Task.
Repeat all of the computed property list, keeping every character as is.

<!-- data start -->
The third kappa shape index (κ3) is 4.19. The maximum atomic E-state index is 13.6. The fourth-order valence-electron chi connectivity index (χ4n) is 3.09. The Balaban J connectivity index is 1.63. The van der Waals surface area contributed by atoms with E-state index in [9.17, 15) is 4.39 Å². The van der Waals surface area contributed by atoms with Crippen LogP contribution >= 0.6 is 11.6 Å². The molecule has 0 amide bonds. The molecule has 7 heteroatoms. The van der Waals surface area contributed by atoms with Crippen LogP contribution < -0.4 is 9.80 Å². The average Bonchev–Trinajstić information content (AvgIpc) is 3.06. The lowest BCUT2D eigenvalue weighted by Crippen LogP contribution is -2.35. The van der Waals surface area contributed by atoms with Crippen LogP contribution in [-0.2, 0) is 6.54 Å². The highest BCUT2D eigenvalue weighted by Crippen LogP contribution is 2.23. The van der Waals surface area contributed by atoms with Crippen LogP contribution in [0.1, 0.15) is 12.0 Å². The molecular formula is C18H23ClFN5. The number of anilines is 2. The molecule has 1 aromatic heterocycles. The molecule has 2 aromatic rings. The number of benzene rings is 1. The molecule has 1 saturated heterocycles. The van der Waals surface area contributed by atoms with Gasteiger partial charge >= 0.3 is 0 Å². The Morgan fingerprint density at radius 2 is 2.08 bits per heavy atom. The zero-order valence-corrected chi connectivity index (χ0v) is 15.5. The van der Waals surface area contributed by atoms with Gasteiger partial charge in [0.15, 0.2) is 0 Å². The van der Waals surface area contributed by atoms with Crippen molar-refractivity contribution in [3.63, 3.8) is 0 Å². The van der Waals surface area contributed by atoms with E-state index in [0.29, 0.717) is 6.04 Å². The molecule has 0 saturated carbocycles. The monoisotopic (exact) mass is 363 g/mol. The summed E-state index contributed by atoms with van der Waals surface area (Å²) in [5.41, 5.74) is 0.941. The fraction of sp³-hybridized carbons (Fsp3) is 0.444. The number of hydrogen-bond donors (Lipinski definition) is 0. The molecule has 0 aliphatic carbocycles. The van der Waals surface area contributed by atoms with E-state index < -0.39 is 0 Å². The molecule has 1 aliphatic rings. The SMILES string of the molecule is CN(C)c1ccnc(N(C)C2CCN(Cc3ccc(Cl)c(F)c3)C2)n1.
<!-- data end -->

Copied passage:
The third kappa shape index (κ3) is 4.19. The maximum atomic E-state index is 13.6. The fourth-order valence-electron chi connectivity index (χ4n) is 3.09. The Balaban J connectivity index is 1.63. The van der Waals surface area contributed by atoms with E-state index in [9.17, 15) is 4.39 Å². The van der Waals surface area contributed by atoms with Crippen LogP contribution >= 0.6 is 11.6 Å². The molecule has 0 amide bonds. The molecule has 7 heteroatoms. The van der Waals surface area contributed by atoms with Crippen LogP contribution < -0.4 is 9.80 Å². The average Bonchev–Trinajstić information content (AvgIpc) is 3.06. The lowest BCUT2D eigenvalue weighted by Crippen LogP contribution is -2.35. The van der Waals surface area contributed by atoms with Crippen LogP contribution in [-0.2, 0) is 6.54 Å². The highest BCUT2D eigenvalue weighted by Crippen LogP contribution is 2.23. The van der Waals surface area contributed by atoms with Crippen LogP contribution in [0.1, 0.15) is 12.0 Å². The molecular formula is C18H23ClFN5. The number of anilines is 2. The molecule has 1 aromatic heterocycles. The molecule has 2 aromatic rings. The number of benzene rings is 1. The molecule has 1 saturated heterocycles. The van der Waals surface area contributed by atoms with Gasteiger partial charge >= 0.3 is 0 Å². The Morgan fingerprint density at radius 2 is 2.08 bits per heavy atom. The zero-order valence-corrected chi connectivity index (χ0v) is 15.5. The van der Waals surface area contributed by atoms with Gasteiger partial charge in [0.15, 0.2) is 0 Å². The van der Waals surface area contributed by atoms with Crippen molar-refractivity contribution in [3.63, 3.8) is 0 Å². The van der Waals surface area contributed by atoms with E-state index in [0.29, 0.717) is 6.04 Å². The molecule has 0 saturated carbocycles. The monoisotopic (exact) mass is 363 g/mol. The summed E-state index contributed by atoms with van der Waals surface area (Å²) in [5.41, 5.74) is 0.941. The fraction of sp³-hybridized carbons (Fsp3) is 0.444. The number of hydrogen-bond donors (Lipinski definition) is 0. The molecule has 0 aliphatic carbocycles. The van der Waals surface area contributed by atoms with E-state index < -0.39 is 0 Å². The molecule has 1 aliphatic rings. The SMILES string of the molecule is CN(C)c1ccnc(N(C)C2CCN(Cc3ccc(Cl)c(F)c3)C2)n1.